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Who Was Saint Patrick?

Saint Patrick A biography of the Irish Saint

Saint Patrick was a fifth-century (400's) British Christian missionary to and bishop in Ireland. Credited with spreading the popularity of Christianity in Ireland, he is considered the "Apostle of Ireland". And while he is the primary patron saint of Ireland, along with saints Brigit of Kildare and Columba, he is not a Saint with a capital "S", meaning a cannonized Saint. He is also reveredin the Anglican Communion, the Old Catholic Church and in the Eastern Orthodox Church.
The only name that Patrick used for himself in his own writings is Pātricius, which gives Old Irish Pátraic and thus modern, English Patrick and Welsh Padrig.

Facts in chronological order

  • Born: 387
  • His grandfather had been a priest, and his father a town councilor, but as a child, he wasn't religious.
  • At age 14, in the year 405, Patrick was captured in a raid by Irish pirates and taken as a slave to pagan Ireland. At the time, Ireland was a land of Druids and pagans
  • At age 20, after six years of bondage, forced to tend to sheep, he had a dream that told him to esacpe, and he did, and returned to Scotland.
  • A few years after returning home, Patrick saw a vision that convinced him to study for the priesthood. He was ordained by St. Germanus, the Bishop of Auxerre, whom he had studied under for years, and was later ordained a bishop and sent to take the Gospel to Ireland.return to Ireland as a missionary.
  • He was in his mid-40s when he returned to Ireland. Patrick arrived in Slane, Ireland on March 25, 433
  • He then converted his former master, Milchu, who was a Druid clan chieftain, to Christianity. Then set about converting the other chieftains.
  • He converted many people and he began building churches across the country..
  • He often used shamrocks to explain the Holy Trinity, which explains the significance of shamrocks in Irish culture.
  • Patrick preached and converted all of Ireland for 40 years.
  • Those were hard years, St. Patrick's position as a foreigner in Ireland meant legally he was without protection, and he says that he was on one occasion beaten, robbed of all he had, and put in chains, perhaps awaiting execution.
  • After years of living in poverty, traveling and enduring much suffering he died at Saul.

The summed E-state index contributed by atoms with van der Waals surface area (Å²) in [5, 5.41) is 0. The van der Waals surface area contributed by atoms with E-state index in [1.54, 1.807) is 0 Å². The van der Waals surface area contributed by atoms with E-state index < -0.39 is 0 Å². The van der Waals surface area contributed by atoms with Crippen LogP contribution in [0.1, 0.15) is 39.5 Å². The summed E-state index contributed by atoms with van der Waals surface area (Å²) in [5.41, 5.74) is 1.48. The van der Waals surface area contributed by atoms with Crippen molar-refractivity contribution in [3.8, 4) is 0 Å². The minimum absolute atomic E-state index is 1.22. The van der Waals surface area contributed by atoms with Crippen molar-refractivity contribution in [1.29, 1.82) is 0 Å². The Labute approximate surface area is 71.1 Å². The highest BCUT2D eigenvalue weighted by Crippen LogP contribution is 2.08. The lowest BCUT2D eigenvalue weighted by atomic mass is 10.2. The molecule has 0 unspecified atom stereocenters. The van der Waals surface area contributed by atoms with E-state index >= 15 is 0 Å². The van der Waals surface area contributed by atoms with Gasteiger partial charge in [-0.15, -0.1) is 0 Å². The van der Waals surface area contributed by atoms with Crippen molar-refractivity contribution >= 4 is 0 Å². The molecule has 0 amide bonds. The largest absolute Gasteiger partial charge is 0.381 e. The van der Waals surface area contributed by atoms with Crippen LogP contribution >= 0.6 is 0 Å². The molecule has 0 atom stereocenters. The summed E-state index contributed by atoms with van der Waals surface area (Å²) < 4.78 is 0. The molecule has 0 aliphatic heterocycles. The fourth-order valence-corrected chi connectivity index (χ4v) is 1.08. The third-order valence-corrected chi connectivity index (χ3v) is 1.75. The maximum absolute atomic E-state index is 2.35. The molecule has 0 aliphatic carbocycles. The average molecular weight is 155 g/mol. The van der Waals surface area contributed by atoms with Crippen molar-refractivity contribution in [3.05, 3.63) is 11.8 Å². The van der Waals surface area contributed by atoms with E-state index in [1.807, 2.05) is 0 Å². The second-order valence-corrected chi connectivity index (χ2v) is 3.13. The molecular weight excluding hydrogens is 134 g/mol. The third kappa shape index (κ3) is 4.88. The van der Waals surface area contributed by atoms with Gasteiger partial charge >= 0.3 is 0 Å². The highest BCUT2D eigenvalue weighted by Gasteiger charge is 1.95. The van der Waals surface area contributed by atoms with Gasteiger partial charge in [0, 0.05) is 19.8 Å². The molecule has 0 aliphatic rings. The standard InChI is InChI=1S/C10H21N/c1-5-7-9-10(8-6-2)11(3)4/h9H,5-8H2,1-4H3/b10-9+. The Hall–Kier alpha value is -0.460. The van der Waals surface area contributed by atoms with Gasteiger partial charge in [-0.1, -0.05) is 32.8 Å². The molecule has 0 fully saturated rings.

• Died: 461
  • A variety of dates are given for his death.from 457 to March 17, 461.
  • He is believed to be buried in Down Cathedral, Downpatrick. His grave was marked in 1990 with a granite stone.

Myths and misconceptionsFacts about Saint Patrick

  • Saint Patrick didn't really drive the snakes out of Ireland. There never were any. But it may have been a metaphor for driving out evil.
  • St. Patrick was't Irish; he was from Dumbarton, Scotland.
  • Patrick's walking stick grows into a living tree(More likely, he stuck his walking stick into the ground and preached for so long that people joked it started to grow.
  • Wikipedia tells us; "A recent alternative interpretation of Patrick's departure to Ireland suggests that as the son of a decurion he would have been obliged by Roman law to serve on the town council (curia), but chose instead to abscond from the onerous obligations of this office by fleeing abroad, as many others in his position had done in what has become known as the 'flight of the curiales'.[86] However, according to Patrick's own account, it was the raiders who brought him to Ireland where he was enslaved and held captive for six years.[87] Roy Flechner also asserts the improbability of an escape from servitude and journey of the kind that Patrick purports to have undertaken. He also draws attention to the biblical allusions in Patrick's own account (e.g. the topos of freedom after six years of servitude in Exod. 21:2 or Jer. 34:14), which imply that perhaps parts of the account may not have been intended to be understood literally.[88]"

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